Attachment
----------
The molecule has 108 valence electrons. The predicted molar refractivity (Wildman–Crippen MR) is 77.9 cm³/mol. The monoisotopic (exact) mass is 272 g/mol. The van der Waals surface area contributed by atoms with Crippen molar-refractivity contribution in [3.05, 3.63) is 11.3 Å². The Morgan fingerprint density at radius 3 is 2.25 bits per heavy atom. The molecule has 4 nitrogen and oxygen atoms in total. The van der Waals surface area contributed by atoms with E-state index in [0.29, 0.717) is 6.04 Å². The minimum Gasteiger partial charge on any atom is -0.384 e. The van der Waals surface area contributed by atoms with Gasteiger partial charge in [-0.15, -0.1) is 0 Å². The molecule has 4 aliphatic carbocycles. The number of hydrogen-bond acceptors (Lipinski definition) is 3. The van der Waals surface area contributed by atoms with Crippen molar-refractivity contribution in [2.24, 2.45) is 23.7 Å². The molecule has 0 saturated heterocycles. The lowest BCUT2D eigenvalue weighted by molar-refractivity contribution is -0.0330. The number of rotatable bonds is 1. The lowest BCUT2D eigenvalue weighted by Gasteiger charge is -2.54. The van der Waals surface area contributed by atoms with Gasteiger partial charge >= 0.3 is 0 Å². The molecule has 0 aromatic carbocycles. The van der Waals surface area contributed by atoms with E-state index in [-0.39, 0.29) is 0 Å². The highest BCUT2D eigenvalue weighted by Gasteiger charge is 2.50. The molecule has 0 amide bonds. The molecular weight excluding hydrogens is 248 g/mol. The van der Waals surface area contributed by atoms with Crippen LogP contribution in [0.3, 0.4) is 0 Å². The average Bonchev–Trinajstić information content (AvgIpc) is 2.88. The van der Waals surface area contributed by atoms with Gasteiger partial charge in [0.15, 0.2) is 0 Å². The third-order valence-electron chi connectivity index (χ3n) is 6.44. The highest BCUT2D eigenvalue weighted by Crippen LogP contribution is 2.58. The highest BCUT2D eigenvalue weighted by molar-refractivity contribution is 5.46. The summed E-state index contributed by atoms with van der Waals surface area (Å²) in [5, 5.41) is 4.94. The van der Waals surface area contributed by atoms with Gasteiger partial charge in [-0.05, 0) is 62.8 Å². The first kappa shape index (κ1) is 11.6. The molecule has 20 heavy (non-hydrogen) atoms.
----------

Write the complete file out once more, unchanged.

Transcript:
The molecule has 108 valence electrons. The predicted molar refractivity (Wildman–Crippen MR) is 77.9 cm³/mol. The monoisotopic (exact) mass is 272 g/mol. The van der Waals surface area contributed by atoms with Crippen molar-refractivity contribution in [3.05, 3.63) is 11.3 Å². The Morgan fingerprint density at radius 3 is 2.25 bits per heavy atom. The molecule has 4 nitrogen and oxygen atoms in total. The van der Waals surface area contributed by atoms with E-state index in [0.29, 0.717) is 6.04 Å². The minimum Gasteiger partial charge on any atom is -0.384 e. The van der Waals surface area contributed by atoms with Gasteiger partial charge in [-0.15, -0.1) is 0 Å². The molecule has 4 aliphatic carbocycles. The number of hydrogen-bond acceptors (Lipinski definition) is 3. The van der Waals surface area contributed by atoms with Crippen molar-refractivity contribution in [2.24, 2.45) is 23.7 Å². The molecule has 0 saturated heterocycles. The lowest BCUT2D eigenvalue weighted by molar-refractivity contribution is -0.0330. The number of rotatable bonds is 1. The lowest BCUT2D eigenvalue weighted by Gasteiger charge is -2.54. The van der Waals surface area contributed by atoms with Gasteiger partial charge >= 0.3 is 0 Å². The molecule has 0 aromatic carbocycles. The van der Waals surface area contributed by atoms with E-state index in [-0.39, 0.29) is 0 Å². The highest BCUT2D eigenvalue weighted by Gasteiger charge is 2.50. The molecule has 0 amide bonds. The molecular weight excluding hydrogens is 248 g/mol. The van der Waals surface area contributed by atoms with Crippen LogP contribution in [0.3, 0.4) is 0 Å². The average Bonchev–Trinajstić information content (AvgIpc) is 2.88. The van der Waals surface area contributed by atoms with Gasteiger partial charge in [0.15, 0.2) is 0 Å². The third-order valence-electron chi connectivity index (χ3n) is 6.44. The highest BCUT2D eigenvalue weighted by Crippen LogP contribution is 2.58. The highest BCUT2D eigenvalue weighted by molar-refractivity contribution is 5.46. The summed E-state index contributed by atoms with van der Waals surface area (Å²) in [5, 5.41) is 4.94. The van der Waals surface area contributed by atoms with Gasteiger partial charge in [-0.05, 0) is 62.8 Å². The first kappa shape index (κ1) is 11.6. The molecule has 20 heavy (non-hydrogen) atoms.